skip to main content

College of Science awards scholarships to students for academics, research work, and community service

December 15, 2017

The College of Science 2017 Celebration of Excellence dinner and reception at the Inn at Virginia Tech on Friday, November 10, 2017.

Dean Sally Morton with Haley Meade & Carl Wepking
Dean Sally C. Morton stands with scholarship recipients Haley Meade and Carl Wepking at the recent College of Science 2017 Celebration of Excellence dinner and reception.

The Virginia Tech College of Science has awarded an undergraduate student and graduate student with scholarships funded by the college’s Dean’s Roundtable Advisory Board.

The scholarships were awarded at the 8th annual College of Science Celebration of Excellence, where students, faculty, and alumni were recognized for excellence in work and service. Haley Meade was awarded the College of Science Dean’s Roundtable Endowed Scholarship, and Carl Wepking was awarded the Roundtable Make a Difference Scholarship for Graduate Study in the College of Science.

“It is because of the generosity of our alumni and friends, including members of our Dean’s Roundtable Advisory Board that we can provide support for our students, such as Haley and Carl,” said Sally C. Morton, dean of the College of Science. “One of the privileges of serving as dean of the College of Science is meeting inspiring, hard-working students who share a passion for excellence in science, learning, discovery, and are intent on making our world a better place, and the faculty who serve as their mentors.”

Meade is a junior from Pound, Virginia, pursuing a bachelor’s of science degree in biochemistry, with a minor in chemistry, both through the College of Science, and a bachelor of arts in Religion and Culture, with a minor in Appalachian Studies in the College of Liberal Arts and Human Sciences. She has also conducted undergraduate research at the Virginia-Maryland College of Veterinary Medicine.

She has shadowed doctors in emergency rooms and has served as a full-time volunteer at the Norton Community Hospital in Norton, Virginia. Her work experience includes being an undergraduate intern at the Mountain Comprehensive Health Corporation of Whitesburg, Kentucky, and a Global Health Leadership Field Study Intern at the Edward Via College of Osteopathic Medicine, also located in Blacksburg.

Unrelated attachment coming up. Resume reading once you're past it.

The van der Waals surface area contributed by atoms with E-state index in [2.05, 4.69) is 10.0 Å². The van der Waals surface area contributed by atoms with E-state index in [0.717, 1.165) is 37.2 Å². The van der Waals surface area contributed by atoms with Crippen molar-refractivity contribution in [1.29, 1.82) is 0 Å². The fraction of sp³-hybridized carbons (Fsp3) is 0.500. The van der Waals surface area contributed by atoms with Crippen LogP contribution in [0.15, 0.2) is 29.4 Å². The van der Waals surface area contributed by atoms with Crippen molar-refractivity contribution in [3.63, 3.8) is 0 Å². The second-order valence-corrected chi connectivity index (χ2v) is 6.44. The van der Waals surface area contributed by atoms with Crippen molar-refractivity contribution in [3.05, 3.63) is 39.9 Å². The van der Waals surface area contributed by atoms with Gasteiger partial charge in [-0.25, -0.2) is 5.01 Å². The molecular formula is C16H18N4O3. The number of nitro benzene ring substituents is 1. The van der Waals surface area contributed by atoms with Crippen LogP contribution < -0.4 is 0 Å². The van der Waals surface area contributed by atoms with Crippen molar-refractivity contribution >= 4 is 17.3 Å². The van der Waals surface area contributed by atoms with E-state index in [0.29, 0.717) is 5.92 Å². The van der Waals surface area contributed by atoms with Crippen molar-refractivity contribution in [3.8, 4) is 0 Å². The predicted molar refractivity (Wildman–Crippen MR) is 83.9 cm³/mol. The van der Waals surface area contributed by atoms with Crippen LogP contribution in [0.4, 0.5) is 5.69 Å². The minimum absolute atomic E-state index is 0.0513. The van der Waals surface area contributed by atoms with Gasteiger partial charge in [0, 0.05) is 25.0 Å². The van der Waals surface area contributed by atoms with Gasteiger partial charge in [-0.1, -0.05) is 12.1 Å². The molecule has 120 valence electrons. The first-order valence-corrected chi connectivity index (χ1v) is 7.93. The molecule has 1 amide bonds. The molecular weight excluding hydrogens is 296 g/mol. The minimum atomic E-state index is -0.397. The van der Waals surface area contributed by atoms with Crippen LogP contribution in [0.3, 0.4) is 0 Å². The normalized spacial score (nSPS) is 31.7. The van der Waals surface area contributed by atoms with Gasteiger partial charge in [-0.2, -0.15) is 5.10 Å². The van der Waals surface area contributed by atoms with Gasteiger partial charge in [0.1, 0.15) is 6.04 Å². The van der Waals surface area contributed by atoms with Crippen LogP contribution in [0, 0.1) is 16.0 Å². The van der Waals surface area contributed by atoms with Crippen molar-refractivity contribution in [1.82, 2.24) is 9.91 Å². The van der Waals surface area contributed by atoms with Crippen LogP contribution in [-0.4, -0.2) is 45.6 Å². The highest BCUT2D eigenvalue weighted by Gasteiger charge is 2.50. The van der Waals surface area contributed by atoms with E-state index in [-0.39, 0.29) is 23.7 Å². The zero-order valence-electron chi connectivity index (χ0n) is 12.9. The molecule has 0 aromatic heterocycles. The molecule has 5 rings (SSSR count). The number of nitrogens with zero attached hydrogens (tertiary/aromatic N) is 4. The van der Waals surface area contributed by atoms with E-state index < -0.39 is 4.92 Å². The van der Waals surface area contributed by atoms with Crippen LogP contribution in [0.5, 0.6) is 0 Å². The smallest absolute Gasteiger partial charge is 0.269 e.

On campus, Meade is the co-founder and president of the Virginia Rural Health Association at Virginia Tech, has served as a teaching assistant in the Department of Biological Sciences, and is both a tutor at the Student Success Center and a peer health educator with the Health Education and Awareness Team of Hokie Wellness. She expects to graduate in May 2018.

The Roundtable Endowed Scholarship is given to an outstanding rising junior or senior in the college who meets rigorous academic standards. Finalists are interviewed by members of the Dean’s Roundtable Advisory Board, comprised of alumni and other key supporters of the College of Science.

Wepking, a Blacksburg-based doctoral student in the Department of Biological Sciences, received the Dean’s Roundtable Make a-Difference Scholarship for Graduate Study. This award honors an outstanding graduate student who will make a difference in the college and the world through research and devotion to scientific excellence.

Working under Assistant Professor Michael Strickland, Wepking focuses his research on agricultural antibiotics and their impact on microbial communities in soil. Wepking has shown not just that soil fertilized by manure from cows given antibiotics is more likely to show antibiotic resistance, but that this also changes how soils function. Wepking earned a bachelor’s degree in environmental science from St. Norbert College in De Pere, Wisconsin.

Wepking also has been highly engaged in teaching and outreach by working with undergraduate researchers, served as a science fair judge, has been involved in the Biological Sciences Graduate Student Association, and volunteered at the Virginia Tech Science Festival.